Ford and Volkswagen announced Friday their intention to expand their seven-month old alliance to autonomous and electric vehicles.
As part of this agreement, VW will invest $ 2.6 billion in Argo AI, the Pittsburgh-based autonomous vehicle start-up, which no one has ever heard of until the formidable Ford's $ 1 billion investment in 2017 is already substantial. , as well as assets of $ 1.6 billion, which include the Munich-based automaker's autonomous driving team, which will be absorbed by Argo. Once the deal is complete, Argo's post-monetary valuation will exceed $ 7 billion.
In January, the two power plants of the automotive industry announced their willingness to build vans and commercial vehicles, but the announcement today is a much riskier step: it expands this partnership with two technologies – autonomy and electrification – considered potentially interesting. transform the way people move, but has also proven incredibly expensive and difficult to obtain.
This agreement also gives Argo a global reach. The company, founded by former Uber engineers linked to Carnegie Melon University's famous robotics lab, tests its cars with Ford support in Pittsburgh, Detroit, Miami and Washington, DC. From now on, he can also deploy his vehicles on European roads under the supervision of VW.
In addition, Ford will have access to the platform MEB for electric vehicles of VW, or "Modulare E-Antriebs-Baukasten", in German "matrix of electrical modular drive". The company relies heavily on its SEM platform, which will serve as the basis for the 15 million electric cars it hopes to sell. Ford plans to use the platform to design and build at least one all-electric high-volume vehicle in Europe from 2023. The automaker wants to supply more than 600,000 European vehicles using SEM architecture over a six-year period. Ford model for European customers under discussion. This measure would help Ford comply with the mandates of European governments that advocated electrified vehicles and stringent emissions standards.
Ford and VW have been discussing for months the huge costs associated with electric and autonomous vehicles. Automakers, large and small, are looking to build on Tesla's success in the field of electric vehicles by mass-producing SUVs and battery-powered sedans. At the same time, many of the same companies are also testing cars that drive themselves, either as taxis to transport passengers in the cities, or as delivery robots carrying groceries or other goods. But electric vehicles still represent only a small fraction of the total number of vehicles sold in the world. And many of the optimistic predictions about a mass of driverless cars hitting the road have not materialized.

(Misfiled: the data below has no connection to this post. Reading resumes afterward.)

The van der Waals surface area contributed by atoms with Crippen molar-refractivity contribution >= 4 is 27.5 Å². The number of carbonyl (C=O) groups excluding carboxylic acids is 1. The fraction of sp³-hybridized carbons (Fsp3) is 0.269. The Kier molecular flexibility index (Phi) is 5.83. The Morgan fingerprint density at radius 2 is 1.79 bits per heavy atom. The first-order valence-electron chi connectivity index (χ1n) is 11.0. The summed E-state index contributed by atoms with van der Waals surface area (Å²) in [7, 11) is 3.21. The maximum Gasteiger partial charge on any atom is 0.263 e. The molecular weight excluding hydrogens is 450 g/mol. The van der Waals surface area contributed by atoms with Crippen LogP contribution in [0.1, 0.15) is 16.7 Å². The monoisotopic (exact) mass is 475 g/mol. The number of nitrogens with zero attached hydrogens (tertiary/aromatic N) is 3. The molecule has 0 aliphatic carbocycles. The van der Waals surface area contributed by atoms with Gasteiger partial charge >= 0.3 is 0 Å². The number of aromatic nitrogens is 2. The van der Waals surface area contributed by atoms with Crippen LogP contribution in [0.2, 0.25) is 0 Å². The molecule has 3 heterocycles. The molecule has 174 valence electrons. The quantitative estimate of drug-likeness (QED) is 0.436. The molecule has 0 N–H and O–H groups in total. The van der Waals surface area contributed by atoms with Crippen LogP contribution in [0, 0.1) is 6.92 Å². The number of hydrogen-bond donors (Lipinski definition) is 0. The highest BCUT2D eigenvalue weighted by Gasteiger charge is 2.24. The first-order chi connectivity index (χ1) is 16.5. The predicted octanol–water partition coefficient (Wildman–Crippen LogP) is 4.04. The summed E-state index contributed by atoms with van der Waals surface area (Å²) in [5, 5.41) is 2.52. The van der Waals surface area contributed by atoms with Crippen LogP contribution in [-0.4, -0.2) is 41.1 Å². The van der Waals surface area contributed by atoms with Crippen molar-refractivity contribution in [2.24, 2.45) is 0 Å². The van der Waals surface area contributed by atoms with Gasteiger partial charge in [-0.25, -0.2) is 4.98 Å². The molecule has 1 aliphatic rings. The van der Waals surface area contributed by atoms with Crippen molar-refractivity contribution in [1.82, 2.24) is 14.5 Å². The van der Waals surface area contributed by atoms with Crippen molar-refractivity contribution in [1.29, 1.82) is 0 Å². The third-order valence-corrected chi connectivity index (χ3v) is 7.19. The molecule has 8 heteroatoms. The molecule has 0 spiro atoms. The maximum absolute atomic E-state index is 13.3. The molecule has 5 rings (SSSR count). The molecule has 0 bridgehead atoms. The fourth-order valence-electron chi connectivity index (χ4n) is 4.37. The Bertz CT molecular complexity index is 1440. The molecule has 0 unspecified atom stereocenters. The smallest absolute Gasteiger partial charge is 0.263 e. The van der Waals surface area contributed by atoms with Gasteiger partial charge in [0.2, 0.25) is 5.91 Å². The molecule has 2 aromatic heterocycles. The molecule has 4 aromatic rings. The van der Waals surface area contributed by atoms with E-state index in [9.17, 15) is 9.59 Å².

True, this is not a complete marriage between Ford and VW. The two manufacturers would have separate activities in the autonomous vehicle sector and unique marketing strategies, but both would use the Argo software. Even though they would share Argo's technology and possibly VW's EV architecture, Ford and VW do not plan to share their revenues.
By sharing technology, data and costs, Ford and VW hope to accelerate the deployment of electric cars and autonomous cars on public roads. Both companies are seen as having complementary approaches to these new technologies that are changing the sector. Volkswagen has bet its future, worth 80 billion euros ($ 91 billion), on the ability to profitably produce electric vehicles – a feat that no automaker has succeeded to achieve. Ford teased its first serious EV, expected to be on the road in 2020 as part of a more modest deployment. The company has announced plans to spend $ 11.5 billion on the development and production of electric cars over the next few years.
Meanwhile, Ford is trying to find a place in the field of "mobility" by investing in carpooling programs, bikes and even scooters. The auto giant acquired Spin, a start-up electric scooter, for $ 100 million last year. He also saw some of his investments plummet, along with his Chariot microtransit service that closed earlier this year.
Today's announcement is a milestone for both companies, but especially for Argo. VW has examined several other AV startups, even in partnership with some, before deciding to support Pittsburgh.
A month ago, VW entered into a partnership with Aurora Innovation, the start-up for the self-reliance founded by former Google head Chris Urmson. Argo was co-founded by Bryan Salesky, another former member of Google's autonomous driving team. He was also part of the same team as Urmson at the 2007 DARPA Autonomous Vehicles Challenge, which is seen as a turning point in the search for autonomous cars. Ford has injected $ 1 billion into Argo in 2017 and has since collaborated with the start-up.
Companies have been working together for years on autonomous cars, but this relentless coupling has only recently taken a more serious turn. In recent months: